I was pretty stunned to read that the Canterbury Earthquake Response and Recovery Act gives the Government the power to pass Orders in Council overriding or suspending all but five laws. That makes ministers, not Parliament, the sovereign power in this country. Pretty scary stuff, which I haven’t seen justified by the facts of the quake.
This constitutional stuff is not my specialty so, naturally, I went to No Right Turn to get more info on the ramifications of this Act (I’ll leave out the bit about the Enabling Act, I/S… bit too far):
Earlier tonight, in a unanimous vote, Parliament made us a dictatorship. While Parliament still exists, it is meaningless. We are now under the rule of a single tyrant: Gerry Brownlee, the Minister for Canterbury Earthquake Recovery.
Oh, not in practice, of course. But in form. The Canterbury Earthquake Response and Recovery Bill, passed unanimously less than an hour ago, gives Brownlee the power to repeal or modify practically any law on our statute book, without even having to refer to Cabinet, let alone Parliament. With the flick of a pen, Brownlee could:
- repeal Schedule 4 of the Crown Minerals Act;
- ban unions;
- strip anyone he likes of citizenship. Or, for that matter, grant it;
- make murder, rape, and bribery legal;
- overturn the results of the SuperCity election;
- declare the Treaty a “simple nullity” and sack the Waitangi Tribunal;
- legalise torture, or medical experimentation on pensioners;
- ban booze and legalise marijuana;
- declare himself immune from the OIA (which given his performance, I’m sure he’d love to);
- vest the foreshore and seabed now and forevermore in Paul Holmes;
- remove income tax on the rich;
- overturn the nuclear-free legislation;
- repeal the ETS, or exempt anyone he wants from it;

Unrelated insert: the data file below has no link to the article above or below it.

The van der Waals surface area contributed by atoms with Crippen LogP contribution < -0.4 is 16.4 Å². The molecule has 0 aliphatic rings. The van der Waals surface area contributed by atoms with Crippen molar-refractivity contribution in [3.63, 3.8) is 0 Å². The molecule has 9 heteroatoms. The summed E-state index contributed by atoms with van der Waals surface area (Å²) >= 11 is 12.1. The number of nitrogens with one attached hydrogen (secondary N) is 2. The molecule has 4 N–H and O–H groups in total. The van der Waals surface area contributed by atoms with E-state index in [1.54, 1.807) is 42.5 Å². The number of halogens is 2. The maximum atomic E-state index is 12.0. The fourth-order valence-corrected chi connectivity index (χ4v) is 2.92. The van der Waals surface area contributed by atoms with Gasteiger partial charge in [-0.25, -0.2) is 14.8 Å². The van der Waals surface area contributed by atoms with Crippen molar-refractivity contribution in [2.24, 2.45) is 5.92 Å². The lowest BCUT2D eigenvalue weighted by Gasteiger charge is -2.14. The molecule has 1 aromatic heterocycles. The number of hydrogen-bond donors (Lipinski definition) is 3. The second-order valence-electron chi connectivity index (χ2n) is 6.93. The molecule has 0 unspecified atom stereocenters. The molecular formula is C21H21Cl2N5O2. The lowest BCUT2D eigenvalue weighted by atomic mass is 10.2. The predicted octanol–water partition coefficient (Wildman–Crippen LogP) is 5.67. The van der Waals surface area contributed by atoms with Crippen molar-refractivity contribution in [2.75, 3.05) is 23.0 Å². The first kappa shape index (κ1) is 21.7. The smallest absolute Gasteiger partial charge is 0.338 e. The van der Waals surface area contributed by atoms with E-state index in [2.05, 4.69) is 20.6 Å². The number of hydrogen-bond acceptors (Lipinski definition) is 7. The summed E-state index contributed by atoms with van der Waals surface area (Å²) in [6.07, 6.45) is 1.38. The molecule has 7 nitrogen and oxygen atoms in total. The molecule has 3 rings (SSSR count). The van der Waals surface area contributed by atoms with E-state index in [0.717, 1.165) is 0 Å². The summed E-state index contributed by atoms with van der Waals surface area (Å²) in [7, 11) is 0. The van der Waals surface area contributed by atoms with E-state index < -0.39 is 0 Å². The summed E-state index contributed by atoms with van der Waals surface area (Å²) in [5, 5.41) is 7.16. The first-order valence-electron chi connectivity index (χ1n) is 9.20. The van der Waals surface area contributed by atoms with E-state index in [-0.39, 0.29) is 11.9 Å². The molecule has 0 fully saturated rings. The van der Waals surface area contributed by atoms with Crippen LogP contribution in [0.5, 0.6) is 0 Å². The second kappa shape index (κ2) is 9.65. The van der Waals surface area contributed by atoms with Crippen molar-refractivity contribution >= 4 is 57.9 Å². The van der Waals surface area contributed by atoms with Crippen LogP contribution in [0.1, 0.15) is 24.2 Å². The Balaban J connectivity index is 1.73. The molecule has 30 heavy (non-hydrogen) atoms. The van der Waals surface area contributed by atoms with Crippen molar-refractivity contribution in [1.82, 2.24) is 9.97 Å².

- legalise discrimination against gays or Catholics;
- grant permission for the Central Plains Water Project.
Provided he doesn’t mess with a very short list of laws (basically the Constitution and Electoral Acts, and the BORA – but not the Human Rights Act), he can do anything he wants. While officially he has to “take into account” the purpose of the bill, “take into account” means sweet fuck-all – and thanks to a Fiji clause, the courts have no jurisdiction over the resulting Orders anyway. While he is theoretically subject to the oversight of the Regulations Review Committee, that is a slow process, and he could (if he felt like it) simply remove that clause. Result: absolute, dictatorial power, at least in theory, until 1 April 2012.
I do not for a moment think Brownlee will do any of those things.1 But the mere fact that he can is a constitutional outrage. As Lew put it, we are relying on Gerry Brownlee to not be evil. And that is not acceptable in a democracy. Democratic societies under the rule of law do not trust politicians not to be evil – we tie them up so they cannot be.
No-one questions the need for emergency legislation to empower the reconstruction. But this bill, with these effectively unlimited powers was not the way to do it. And what really stinks is that every party voted for it. Faced with the threat of National labelling them “unpatriotic” (or worse, “unCantabrian”), they obediently fell into line and voted for it in the name of “national unity”. Even the Greens were silenced where it mattered – at the vote. And that is how dictatorship happens.
1 I expect him to do other things instead – like weakening the building regulations which just saved thousands of lives, or exempting some large donors from the “hassle” of the RMA and so forth.
Has anyone actually shown that there are laws that need to be changed that can’t be changed quickly enough through Parliament, sitting under Urgency if needed?
At least the Greens put up some amendments to limit the law’s scope, although I don’t think they were agreed to. And Labour refused to back National’s original plan for the law to remain in effect until 2015, resulting in it expiring in 2012 instead. But the willingness of Parliament to sign away its own powers as the body of our elected representatives at the first cry of ‘crisis’ is very, very worrying.
So is taking away the Courts’ ability to adjudicate on whether Orders in Council are legal and justified. John Carter says it’s to prevent vexatious cases wasting time. If that’s the concern, make the law that Courts can’t hear vexatious cases. Don’t muzzle the judiciary entirely.
To the growing list of post-quake reforms we need add: a well-thought out Disaster Recovery Act that can be enabled by Parliament after a disaster, so that we don’t get this rush to legislate that results in overkill with massive unchecked power being awarded to ministers.